• Raw pointers (*) : Raw pointers are pointers without safety or liveness guarantees. Raw pointers are written as *const T or *mut T, for example *const i32 means a raw pointer to a 32-bit integer. Copying or dropping a raw pointer has no effect on the lifecycle of any other value. Dereferencing a raw pointer or converting it to any other pointer type is an unsafe operation. Raw pointers are generally discouraged in Rust code; they exist to support interoperability with foreign code, and writing performance-critical or low-level functions.

The standard library contains additional 'smart pointer' types beyond references and raw pointers.

Function types

The function type constructor fn forms new function types. A function type consists of a possibly-empty set of function-type modifiers (such as unsafe or extern), a sequence of input types and an output type.

An example of a fn type:

# #![allow(unused_variables)]
#fn main() {
fn add(x: i32, y: i32) -> i32 {
    x + y

let mut x = add(5,7);

type Binop = fn(i32, i32) -> i32;
let bo: Binop = add;
x = bo(5,7);


Function types for specific items

Internal to the compiler, there are also function types that are specific to a particular function item. In the following snippet, for example, the internal types of the functions foo and bar are different, despite the fact that they have the same signature:

# #![allow(unused_variables)]
#fn main() {
fn foo() { }
fn bar() { }


The types of foo and bar can both be implicitly coerced to the fn pointer type fn(). There is currently no syntax for unique fn types, though the compiler will emit a type like fn() {foo} in error messages to indicate "the unique fn type for the function foo".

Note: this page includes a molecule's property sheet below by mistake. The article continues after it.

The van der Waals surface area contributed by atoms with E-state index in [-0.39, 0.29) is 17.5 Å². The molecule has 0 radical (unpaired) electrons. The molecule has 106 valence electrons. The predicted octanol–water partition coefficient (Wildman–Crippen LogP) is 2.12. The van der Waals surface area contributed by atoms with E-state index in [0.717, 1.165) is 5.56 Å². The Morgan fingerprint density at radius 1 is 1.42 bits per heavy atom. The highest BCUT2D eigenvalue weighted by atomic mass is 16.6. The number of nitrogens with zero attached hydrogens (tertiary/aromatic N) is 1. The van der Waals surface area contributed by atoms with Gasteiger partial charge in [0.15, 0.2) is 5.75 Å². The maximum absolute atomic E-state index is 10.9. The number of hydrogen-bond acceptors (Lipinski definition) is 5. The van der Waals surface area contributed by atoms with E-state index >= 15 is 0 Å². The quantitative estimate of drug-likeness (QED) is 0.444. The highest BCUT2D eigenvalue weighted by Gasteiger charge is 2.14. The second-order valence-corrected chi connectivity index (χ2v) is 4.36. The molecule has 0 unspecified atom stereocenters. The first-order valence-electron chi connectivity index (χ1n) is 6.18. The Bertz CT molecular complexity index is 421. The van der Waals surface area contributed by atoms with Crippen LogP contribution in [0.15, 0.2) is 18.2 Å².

Closure types

A closure expression produces a closure value with a unique, anonymous type that cannot be written out.

Depending on the requirements of the closure, its type implements one or more of the closure traits:

  • FnOnce : The closure can be called once. A closure called as FnOnce can move out values from its environment.

  • FnMut : The closure can be called multiple times as mutable. A closure called as FnMut can mutate values from its environment. FnMut inherits from FnOnce (i.e. anything implementing FnMut also implements FnOnce).

  • Fn : The closure can be called multiple times through a shared reference. A closure called as Fn can neither move out from nor mutate values from its environment, but read-only access to such values is allowed. Fn inherits from FnMut, which itself inherits from FnOnce.

Closures that don't use anything from their environment ("non capturing closures") can be coerced to function pointers (fn) with the matching signature. To adopt the example from the section above:

# #![allow(unused_variables)]
#fn main() {
let add = |x, y| x + y;

let mut x = add(5,7);

type Binop = fn(i32, i32) -> i32;
let bo: Binop = add;
x = bo(5,7);


Trait objects

In Rust, a type like &SomeTrait or Box<SomeTrait> is called a trait object. Each instance of a trait object includes:

  • a pointer to an instance of a type T that implements SomeTrait
  • a virtual method table, often just called a vtable, which contains, for each method of SomeTrait that T implements, a pointer to T's implementation (i.e. a function pointer).

The purpose of trait objects is to permit "late binding" of methods. Calling a method on a trait object results in virtual dispatch at runtime: that is, a function pointer is loaded from the trait object vtable and invoked indirectly. The actual implementation for each vtable entry can vary on an object-by-object basis.